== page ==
Australia’s water markets are recognised globally as a water reform success story.
Water users can buy or sell their water rights, on a permanent or temporary basis. This encourages the best use of our scarce water resources. Trading encourages efficient water use by allowing it to be used where it’s needed most.
Our water markets have grown rapidly over the last 30 years. In 2020-21, the estimated annual market turnover was $6 billion.
Water market reform
Water markets continue to evolve. At times, reform is needed to keep them efficient and effective.
The Australian Competition and Consumer Commission (ACCC) conducted an inquiry into water markets. They published a Murray–Darling Basin water market inquiry final report in March 2021.
On 11 October 2022, the Minister for the Environment and Water, released the Water market reform: final roadmap report. The Roadmap includes 23 recommendations to drive water market reform.
The Australian Government committed to implementing all 23 recommendations in the Roadmap.
The government will introduce legislation to deliver integrity safeguards comparable with other markets. Under these new reforms, the ACCC will regulate market conduct and the Inspector-General of Water Compliance will enforce new water markets data requirements.
The reforms will ensure water users have access to the information they need to make management decisions. This includes:
- A new water market hub – a digital platform for national water data management
- A new water markets website – providing access to minute-by-minute water market updates, and
- New water market data standards for transparency and accessibility.
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Water prices are influenced by supply and demand drivers such as:
- water availability
- climate conditions
- demand for agricultural commodities.
Pricing and catchment information
The Bureau of Meteorology’s water markets dashboard publishes current water market data. It includes information on:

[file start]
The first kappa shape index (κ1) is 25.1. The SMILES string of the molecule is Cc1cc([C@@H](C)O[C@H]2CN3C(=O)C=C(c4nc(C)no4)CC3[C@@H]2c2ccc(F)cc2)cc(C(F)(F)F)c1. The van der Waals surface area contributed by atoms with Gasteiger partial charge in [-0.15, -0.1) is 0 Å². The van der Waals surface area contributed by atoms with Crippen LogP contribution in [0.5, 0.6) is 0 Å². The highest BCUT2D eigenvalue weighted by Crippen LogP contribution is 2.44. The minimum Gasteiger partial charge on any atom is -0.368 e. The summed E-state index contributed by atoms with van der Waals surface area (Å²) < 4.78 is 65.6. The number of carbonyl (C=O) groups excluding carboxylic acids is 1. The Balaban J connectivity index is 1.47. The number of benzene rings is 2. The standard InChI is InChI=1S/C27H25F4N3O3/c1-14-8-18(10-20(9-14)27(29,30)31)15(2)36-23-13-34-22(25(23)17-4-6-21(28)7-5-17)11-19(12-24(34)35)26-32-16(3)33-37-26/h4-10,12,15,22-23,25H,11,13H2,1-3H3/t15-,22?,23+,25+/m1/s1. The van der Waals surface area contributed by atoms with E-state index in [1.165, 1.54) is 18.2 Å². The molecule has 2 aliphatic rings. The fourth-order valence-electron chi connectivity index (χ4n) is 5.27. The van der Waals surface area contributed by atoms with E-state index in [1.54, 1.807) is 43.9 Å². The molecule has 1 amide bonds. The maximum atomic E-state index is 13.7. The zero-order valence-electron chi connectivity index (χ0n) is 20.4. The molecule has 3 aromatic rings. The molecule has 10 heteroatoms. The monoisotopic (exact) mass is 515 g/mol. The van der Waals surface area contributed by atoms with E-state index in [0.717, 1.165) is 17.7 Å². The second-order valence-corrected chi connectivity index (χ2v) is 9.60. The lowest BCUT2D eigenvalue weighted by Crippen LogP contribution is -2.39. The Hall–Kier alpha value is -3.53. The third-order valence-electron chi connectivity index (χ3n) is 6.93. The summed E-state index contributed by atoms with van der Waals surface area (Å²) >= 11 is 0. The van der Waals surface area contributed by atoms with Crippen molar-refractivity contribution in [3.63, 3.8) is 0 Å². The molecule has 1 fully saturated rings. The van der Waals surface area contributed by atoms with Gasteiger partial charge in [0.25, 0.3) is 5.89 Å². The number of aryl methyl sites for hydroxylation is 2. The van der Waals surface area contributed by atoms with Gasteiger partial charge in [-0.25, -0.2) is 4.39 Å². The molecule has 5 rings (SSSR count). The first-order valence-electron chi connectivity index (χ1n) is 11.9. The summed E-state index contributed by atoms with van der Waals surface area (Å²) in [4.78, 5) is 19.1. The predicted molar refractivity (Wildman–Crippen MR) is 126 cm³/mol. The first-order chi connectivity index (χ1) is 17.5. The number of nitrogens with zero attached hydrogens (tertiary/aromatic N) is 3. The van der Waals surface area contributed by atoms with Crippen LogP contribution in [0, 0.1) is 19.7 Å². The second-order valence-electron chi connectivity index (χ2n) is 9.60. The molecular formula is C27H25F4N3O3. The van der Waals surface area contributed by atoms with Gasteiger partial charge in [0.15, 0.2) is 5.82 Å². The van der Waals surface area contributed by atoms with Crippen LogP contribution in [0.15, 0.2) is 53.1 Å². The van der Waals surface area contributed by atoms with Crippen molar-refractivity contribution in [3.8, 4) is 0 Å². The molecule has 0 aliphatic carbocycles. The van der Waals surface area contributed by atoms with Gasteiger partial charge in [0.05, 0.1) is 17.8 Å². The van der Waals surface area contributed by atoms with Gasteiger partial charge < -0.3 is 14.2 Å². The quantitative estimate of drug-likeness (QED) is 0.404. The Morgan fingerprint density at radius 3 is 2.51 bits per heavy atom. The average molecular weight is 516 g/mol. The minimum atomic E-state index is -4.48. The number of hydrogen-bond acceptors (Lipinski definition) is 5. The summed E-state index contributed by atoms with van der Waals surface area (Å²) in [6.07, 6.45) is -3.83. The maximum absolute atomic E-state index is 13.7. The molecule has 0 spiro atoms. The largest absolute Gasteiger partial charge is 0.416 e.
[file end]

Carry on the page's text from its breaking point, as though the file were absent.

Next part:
- water prices and volume
- water sources, such as surface water and groundwater
- water availability, storage levels allocations made to entitlement classes
- entitlement types, and historical trade data.
Water markets governance
State and territory governments each set their own water trading rules.
The Water Act 2007 provides water trading and related rules to be made at the Commonwealth level. These rules sit above state and territory rules. They provide a consistent framework across jurisdictions.
These different sets of rules are important to:
- reduce unnecessary barriers to water trade
- enhance transparency
- protect against negative impacts of water trading.
Basin Plan water trading rules
The Basin Plan water trading rules set out the high-level principles and requirements.
The Murray–Darling Basin Authority (MDBA) enforced these rules until 2021. This role now belongs to the Inspector-General of Water Compliance.
Basin state water trading rules
Basin state governments create most of the rules for water trade in the Basin. They develop and maintain the rules on water access and use.
Water market rules and charge rules
The Australian Competition and Consumer Commission (ACCC) enforces water market and charge rules. More information on these rules is available on the ACCC website.
- The Australian Water Market Report is the annual report on water market operations.
- Trends in water entitlement holdings and trade provides an analysis of trends across the southern Murray–Darling Basin.
- ABARES water market outlook (April 2023) provides additional information
Foreign ownership of water rights
Foreign owners of Australian water rights must register their details with the Australian Taxation Office.